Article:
An adjunct to this perspective offers a slightly different take on the family dynamics that can lead to negative outcomes for these well children. This alternative theory still emphasizes the parental connections to well children’s negative outcomes, but does not focus on the relative amount of attention that children in the family receive. The primary factor, as seen from this perspective, is not children’s behavior; it is parental behavior. According to this theory, the difficulties involved in raising a chronically ill child place so much strain and pressure on parents that they “distort” the parents’ abilities to properly take on the roles of “mother” or “father” (Ferrari, 1999).
In this context, it is not a lack of attention that leads to disorders and delays in well children; negative outcomes in these children are a result of “distorted” parenting. Regardless of what causes negative outcomes, it is clear that several common problems are often seen in the siblings of chronically ill children.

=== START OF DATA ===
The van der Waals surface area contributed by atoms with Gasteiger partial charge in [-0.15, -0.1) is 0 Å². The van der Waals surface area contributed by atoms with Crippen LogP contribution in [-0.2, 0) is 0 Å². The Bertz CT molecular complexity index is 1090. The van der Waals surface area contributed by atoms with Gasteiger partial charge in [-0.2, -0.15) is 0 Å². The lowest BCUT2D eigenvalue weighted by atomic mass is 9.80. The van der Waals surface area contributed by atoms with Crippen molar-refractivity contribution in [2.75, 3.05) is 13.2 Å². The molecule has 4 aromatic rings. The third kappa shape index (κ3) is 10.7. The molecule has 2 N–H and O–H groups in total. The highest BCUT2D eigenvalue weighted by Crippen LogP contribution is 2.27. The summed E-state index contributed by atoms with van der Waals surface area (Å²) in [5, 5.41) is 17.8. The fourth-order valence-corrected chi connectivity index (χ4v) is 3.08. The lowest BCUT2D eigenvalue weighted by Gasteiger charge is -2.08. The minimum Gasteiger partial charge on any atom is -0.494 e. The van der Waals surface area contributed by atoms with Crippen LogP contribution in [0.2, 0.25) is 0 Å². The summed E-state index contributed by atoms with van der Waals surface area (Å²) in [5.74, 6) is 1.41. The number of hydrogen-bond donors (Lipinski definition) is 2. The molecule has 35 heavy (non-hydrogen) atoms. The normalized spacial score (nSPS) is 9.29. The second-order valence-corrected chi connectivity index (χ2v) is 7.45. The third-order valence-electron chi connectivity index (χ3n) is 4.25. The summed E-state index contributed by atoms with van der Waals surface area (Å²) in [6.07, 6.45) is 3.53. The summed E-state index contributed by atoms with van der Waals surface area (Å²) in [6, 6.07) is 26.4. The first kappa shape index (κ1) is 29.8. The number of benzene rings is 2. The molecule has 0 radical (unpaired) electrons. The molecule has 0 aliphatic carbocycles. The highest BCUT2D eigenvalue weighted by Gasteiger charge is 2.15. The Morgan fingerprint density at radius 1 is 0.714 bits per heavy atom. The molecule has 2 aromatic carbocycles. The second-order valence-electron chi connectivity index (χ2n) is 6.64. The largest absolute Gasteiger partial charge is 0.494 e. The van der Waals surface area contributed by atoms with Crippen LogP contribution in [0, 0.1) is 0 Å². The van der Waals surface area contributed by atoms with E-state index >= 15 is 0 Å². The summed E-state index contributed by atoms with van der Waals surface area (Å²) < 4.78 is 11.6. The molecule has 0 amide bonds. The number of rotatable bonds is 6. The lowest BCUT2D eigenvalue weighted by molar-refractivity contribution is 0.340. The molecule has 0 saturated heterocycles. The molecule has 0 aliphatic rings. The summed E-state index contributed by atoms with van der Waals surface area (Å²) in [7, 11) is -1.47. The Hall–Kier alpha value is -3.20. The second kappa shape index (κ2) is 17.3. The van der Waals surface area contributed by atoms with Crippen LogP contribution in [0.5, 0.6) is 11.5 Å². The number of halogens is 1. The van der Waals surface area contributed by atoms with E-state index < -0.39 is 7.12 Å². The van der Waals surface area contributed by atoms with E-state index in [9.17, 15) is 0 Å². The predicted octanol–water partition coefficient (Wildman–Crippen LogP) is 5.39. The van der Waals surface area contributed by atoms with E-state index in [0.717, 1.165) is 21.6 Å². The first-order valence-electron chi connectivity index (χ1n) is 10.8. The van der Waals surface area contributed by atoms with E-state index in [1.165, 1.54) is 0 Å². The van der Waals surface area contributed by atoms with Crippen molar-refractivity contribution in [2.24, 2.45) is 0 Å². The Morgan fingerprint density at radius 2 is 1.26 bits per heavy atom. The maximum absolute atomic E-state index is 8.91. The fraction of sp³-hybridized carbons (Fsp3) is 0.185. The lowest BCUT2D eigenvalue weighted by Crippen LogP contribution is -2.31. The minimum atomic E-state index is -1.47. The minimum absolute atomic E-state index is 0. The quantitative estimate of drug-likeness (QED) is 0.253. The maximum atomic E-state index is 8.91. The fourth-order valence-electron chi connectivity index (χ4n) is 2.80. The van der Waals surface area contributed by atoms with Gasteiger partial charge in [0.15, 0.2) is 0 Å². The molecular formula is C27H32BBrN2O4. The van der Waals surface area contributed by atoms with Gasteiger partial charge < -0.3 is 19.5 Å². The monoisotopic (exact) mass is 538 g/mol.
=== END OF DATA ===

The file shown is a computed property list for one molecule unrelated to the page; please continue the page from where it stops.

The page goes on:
The Need for a Comprehensive Approach to Counter Negative Outcomes
It is not the sole purview of Family Nursing theorists to assert that the siblings of chronically ill children must be seen as equally-significant components of a healthy family; most relevant studies and articles discuss a more-or-less holistic approach to avoiding or overcoming dysfunction in well siblings (Hartrick, 1995; Sharpe, 2002). It is necessary for family members to understand and support each other -and to avoid having the ill child’s illness become the family’s sole focus- if the family unit is to avoid or overcome negative outcomes among its members.
The subjects for this study will consist of multi-sibling families with chronically ill children who are seeking regular health care in a common clinical setting. An effort will be made to closely examine various aspects of the families’ individual and group dynamics, behaviors, and dysfunctions in the context of Family Nursing Theory, and to determine if interventions based on that theoretical model are of noticeable or significant benefit to the participating families.